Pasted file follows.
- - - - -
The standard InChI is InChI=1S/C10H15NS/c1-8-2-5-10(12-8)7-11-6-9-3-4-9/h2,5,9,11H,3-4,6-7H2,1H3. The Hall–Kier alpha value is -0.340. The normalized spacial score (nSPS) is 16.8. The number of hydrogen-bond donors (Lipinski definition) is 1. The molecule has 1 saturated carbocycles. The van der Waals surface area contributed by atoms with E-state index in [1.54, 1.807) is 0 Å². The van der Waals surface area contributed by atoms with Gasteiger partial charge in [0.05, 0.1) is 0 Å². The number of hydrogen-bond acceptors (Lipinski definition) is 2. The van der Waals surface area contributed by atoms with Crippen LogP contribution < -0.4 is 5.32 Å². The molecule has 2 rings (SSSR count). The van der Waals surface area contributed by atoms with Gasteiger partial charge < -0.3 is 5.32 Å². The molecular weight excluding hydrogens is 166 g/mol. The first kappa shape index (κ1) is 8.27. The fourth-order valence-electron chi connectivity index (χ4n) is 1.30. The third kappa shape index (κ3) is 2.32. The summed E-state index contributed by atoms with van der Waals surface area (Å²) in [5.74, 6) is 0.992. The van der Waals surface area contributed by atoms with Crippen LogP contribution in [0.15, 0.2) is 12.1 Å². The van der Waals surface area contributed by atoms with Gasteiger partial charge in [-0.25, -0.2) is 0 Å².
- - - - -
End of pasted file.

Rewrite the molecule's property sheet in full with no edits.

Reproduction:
The standard InChI is InChI=1S/C10H15NS/c1-8-2-5-10(12-8)7-11-6-9-3-4-9/h2,5,9,11H,3-4,6-7H2,1H3. The Hall–Kier alpha value is -0.340. The normalized spacial score (nSPS) is 16.8. The number of hydrogen-bond donors (Lipinski definition) is 1. The molecule has 1 saturated carbocycles. The van der Waals surface area contributed by atoms with E-state index in [1.54, 1.807) is 0 Å². The van der Waals surface area contributed by atoms with Gasteiger partial charge in [0.05, 0.1) is 0 Å². The number of hydrogen-bond acceptors (Lipinski definition) is 2. The van der Waals surface area contributed by atoms with Crippen LogP contribution < -0.4 is 5.32 Å². The molecule has 2 rings (SSSR count). The van der Waals surface area contributed by atoms with Gasteiger partial charge < -0.3 is 5.32 Å². The molecular weight excluding hydrogens is 166 g/mol. The first kappa shape index (κ1) is 8.27. The fourth-order valence-electron chi connectivity index (χ4n) is 1.30. The third kappa shape index (κ3) is 2.32. The summed E-state index contributed by atoms with van der Waals surface area (Å²) in [5.74, 6) is 0.992. The van der Waals surface area contributed by atoms with Crippen LogP contribution in [0.15, 0.2) is 12.1 Å². The van der Waals surface area contributed by atoms with Gasteiger partial charge in [-0.25, -0.2) is 0 Å².